Some found the revelations in Fire and Fury scandalous, and the prose could indeed get tabloidy, but to me, the story Wolff told was completely mundane.

What do I mean? At its core, Fire and Fury is the story of what happens when you are led by someone without a vision.

It’s a common story. Many families, organizations, and corporations are led by such figures – they are commonplace, after all. Men (and women) who know how to present themselves to their audience but have no vision, no strategy, no execution ability, and worst of all, no grace to handle responsibility. They cannot lead. The result is inevitably inefficiency, which leads to a leadership vacuum.

I think you know what happens next. Those who see themselves as capable of taking the reins would try to carve out more power for themselves. And that creates political factions, power struggles, backstabbing, etc. In a phrase: office politics. Who hasn’t had to deal with office politics?

Basically, Fire and Fury examines the office politics swarming around a leader who is out of his depth. It has been a while since I read Fire and Fury, but I remember the book focused on the people and factions around President Trump rather than the man himself. It could have been an accessibility issue. Wolff may not have had much direct access to Trump. But I couldn’t help but wonder if Wolff, as author and chronicler, found the characters surrounding Trump more interesting than the man at the center, even if those characters were pretty inept in the telling of Fire and Fury.

Really, I can’t think of a flattering portrait of anyone in Fire and Fury. Just a bunch of people taking advantage of the power vacuum in a firm. Same as in any office. So common is this story that sometimes I do wonder if Fire and Fury is mostly factual after all.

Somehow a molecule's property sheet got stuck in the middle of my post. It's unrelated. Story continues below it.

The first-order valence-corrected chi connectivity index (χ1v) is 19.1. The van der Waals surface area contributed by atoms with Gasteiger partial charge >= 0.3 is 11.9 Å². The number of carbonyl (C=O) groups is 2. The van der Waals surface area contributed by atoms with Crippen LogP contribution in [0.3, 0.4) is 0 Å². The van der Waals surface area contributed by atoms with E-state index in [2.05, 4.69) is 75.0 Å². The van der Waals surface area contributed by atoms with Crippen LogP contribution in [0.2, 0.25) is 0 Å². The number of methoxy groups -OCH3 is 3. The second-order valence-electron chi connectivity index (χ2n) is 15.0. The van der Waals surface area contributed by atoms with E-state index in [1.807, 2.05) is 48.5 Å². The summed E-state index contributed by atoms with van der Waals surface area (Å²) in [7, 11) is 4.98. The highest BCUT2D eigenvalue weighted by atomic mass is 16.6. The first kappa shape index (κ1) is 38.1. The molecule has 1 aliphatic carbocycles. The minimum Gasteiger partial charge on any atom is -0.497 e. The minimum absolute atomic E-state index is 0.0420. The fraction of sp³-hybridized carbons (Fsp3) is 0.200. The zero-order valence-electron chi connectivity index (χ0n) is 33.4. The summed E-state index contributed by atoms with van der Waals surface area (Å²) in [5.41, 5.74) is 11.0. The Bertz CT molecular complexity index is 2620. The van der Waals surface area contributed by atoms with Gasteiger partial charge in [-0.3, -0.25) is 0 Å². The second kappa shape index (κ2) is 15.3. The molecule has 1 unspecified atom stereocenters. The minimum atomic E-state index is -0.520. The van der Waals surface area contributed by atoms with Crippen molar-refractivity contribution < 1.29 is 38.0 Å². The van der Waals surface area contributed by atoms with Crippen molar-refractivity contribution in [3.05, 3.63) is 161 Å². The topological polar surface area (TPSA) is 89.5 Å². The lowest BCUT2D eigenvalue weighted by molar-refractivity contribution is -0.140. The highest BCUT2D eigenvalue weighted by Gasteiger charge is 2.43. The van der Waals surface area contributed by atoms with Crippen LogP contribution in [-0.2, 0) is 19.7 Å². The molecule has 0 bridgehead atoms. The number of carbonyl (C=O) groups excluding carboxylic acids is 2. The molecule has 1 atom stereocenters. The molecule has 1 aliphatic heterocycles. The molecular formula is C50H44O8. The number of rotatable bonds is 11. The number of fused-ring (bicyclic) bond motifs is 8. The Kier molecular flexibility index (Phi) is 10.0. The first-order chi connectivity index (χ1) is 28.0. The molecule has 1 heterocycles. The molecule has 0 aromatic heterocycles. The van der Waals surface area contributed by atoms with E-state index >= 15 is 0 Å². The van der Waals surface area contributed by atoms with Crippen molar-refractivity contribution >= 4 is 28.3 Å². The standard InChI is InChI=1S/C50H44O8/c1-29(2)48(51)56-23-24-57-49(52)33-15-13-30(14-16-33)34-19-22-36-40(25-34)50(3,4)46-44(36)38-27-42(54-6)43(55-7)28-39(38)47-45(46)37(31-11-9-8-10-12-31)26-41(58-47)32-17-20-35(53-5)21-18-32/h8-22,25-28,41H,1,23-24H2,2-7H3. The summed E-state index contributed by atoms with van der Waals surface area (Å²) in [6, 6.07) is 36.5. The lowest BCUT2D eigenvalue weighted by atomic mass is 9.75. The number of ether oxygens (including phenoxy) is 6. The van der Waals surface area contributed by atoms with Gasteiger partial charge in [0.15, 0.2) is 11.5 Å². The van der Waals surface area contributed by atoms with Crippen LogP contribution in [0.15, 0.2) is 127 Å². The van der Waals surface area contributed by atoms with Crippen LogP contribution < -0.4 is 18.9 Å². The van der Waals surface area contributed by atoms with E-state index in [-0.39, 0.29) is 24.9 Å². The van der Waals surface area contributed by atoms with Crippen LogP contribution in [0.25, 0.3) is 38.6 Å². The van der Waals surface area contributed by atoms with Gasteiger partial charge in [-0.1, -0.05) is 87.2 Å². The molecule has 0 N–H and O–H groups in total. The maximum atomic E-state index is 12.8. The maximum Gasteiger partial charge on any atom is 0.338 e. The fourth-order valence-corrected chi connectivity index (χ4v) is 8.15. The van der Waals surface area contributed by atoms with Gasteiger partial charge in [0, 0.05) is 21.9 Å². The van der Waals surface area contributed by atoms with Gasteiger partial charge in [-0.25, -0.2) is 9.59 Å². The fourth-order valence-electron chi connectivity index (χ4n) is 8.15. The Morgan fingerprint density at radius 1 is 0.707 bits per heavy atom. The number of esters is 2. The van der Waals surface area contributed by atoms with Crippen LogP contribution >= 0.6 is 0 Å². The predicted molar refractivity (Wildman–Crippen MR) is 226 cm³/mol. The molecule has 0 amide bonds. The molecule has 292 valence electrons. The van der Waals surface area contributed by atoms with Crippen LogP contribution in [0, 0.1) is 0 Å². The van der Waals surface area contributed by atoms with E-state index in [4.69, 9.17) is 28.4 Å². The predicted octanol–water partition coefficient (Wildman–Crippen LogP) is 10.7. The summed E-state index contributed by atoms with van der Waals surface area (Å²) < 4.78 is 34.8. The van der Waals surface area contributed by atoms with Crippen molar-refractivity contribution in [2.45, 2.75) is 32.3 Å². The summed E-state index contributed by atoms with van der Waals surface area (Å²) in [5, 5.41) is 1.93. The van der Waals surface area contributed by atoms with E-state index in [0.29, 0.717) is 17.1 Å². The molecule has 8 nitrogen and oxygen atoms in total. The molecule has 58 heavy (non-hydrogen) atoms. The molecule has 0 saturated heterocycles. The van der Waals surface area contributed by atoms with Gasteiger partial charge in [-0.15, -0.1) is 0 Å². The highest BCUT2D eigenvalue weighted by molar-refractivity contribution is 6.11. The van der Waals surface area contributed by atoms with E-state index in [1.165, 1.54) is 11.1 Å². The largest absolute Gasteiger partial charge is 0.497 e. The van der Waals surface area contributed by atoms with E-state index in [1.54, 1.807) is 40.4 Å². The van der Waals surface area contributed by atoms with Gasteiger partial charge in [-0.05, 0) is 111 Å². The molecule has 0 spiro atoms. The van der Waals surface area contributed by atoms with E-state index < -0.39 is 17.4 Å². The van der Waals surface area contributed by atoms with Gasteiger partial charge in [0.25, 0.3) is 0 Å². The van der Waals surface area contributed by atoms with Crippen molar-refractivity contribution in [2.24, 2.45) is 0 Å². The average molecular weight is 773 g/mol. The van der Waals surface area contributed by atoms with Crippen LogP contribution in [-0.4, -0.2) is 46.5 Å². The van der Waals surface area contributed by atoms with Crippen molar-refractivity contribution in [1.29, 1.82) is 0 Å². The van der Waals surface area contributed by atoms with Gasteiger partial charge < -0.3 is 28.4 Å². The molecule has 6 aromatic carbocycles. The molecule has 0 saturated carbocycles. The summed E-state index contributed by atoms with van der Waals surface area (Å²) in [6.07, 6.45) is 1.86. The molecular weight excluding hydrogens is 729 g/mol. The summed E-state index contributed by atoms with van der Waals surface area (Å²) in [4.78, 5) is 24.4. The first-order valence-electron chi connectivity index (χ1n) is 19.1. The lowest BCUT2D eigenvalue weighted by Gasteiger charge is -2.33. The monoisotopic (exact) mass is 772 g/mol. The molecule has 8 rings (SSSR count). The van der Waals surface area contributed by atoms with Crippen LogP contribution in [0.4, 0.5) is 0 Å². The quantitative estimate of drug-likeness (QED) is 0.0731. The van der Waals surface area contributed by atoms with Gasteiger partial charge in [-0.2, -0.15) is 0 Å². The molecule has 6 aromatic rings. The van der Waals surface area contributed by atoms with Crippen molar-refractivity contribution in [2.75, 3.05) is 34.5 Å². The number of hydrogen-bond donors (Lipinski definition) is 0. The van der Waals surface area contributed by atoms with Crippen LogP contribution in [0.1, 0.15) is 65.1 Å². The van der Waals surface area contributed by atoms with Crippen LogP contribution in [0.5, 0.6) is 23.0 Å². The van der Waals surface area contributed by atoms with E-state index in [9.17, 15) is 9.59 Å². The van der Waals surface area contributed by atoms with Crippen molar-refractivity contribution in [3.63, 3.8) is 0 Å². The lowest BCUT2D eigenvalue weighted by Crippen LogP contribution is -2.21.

Bad Blood by John Carreyrou

If Fire and Fury is about the factions around a weak leader trying to control the show behind the scenes, Bad Blood is about an immature and unstable leader who cannot accept criticism and has created a bubble around herself. Dissenters are quashed, only lackeys need apply. “A Despotic Leader” is Bad Blood’s alternate title.

Just like Fire and Fury, this is a story of bad management, and there are enough similarities between them to make me pause. Though I suppose Fire and Fury is more about the team trying to monopolize its leader while Bad Blood is about a leader tyrannizing her team.

Like many startups, Theranos lived by the maxim “fake it till you make it”. They had no product that lived up to their claim, but they were hoping that with time, they would invent the breakthrough they dreamed of: a medical testing machine that could detect a myriad of health ailments from a small amount of patient blood.

Until they could discover such a breakthrough, they lied and frauded investors on what they could actually do. And what they could actually do was test blood samples on commercially available machines. Their own inventions were prototypical at best and woefully unstable at worst. The rate of mistaken results was unacceptably high and the machines constantly malfunctioned. Not only was the company practicing fraud, it was endangering people by partnering with Walgreens to actively test consumer blood without a viable product.

For a time, however, Theranos was the darling of tech startups. It garnered lots of venture capital and even respected advisors. Its valuation skyrocketed. Focus was always spotlighted on Theranos’s young founder Elizabeth Holmes. A dropout of Stanford University, she was determined, bright, and charismatic. She attracted the media because in a male-dominated world, she was a rare female founder.

Inside the company, Carreyrou found an unholy mess. Not only was Theranos built on lies and a malfunctioning prototype, any dissent was eliminated. Any competent and/or compassionate manager was summarily dismissed. Or they resigned in disgust. Holmes and her President & COO Sunny Balwani (also her boyfriend at the time) were jokes to their staff.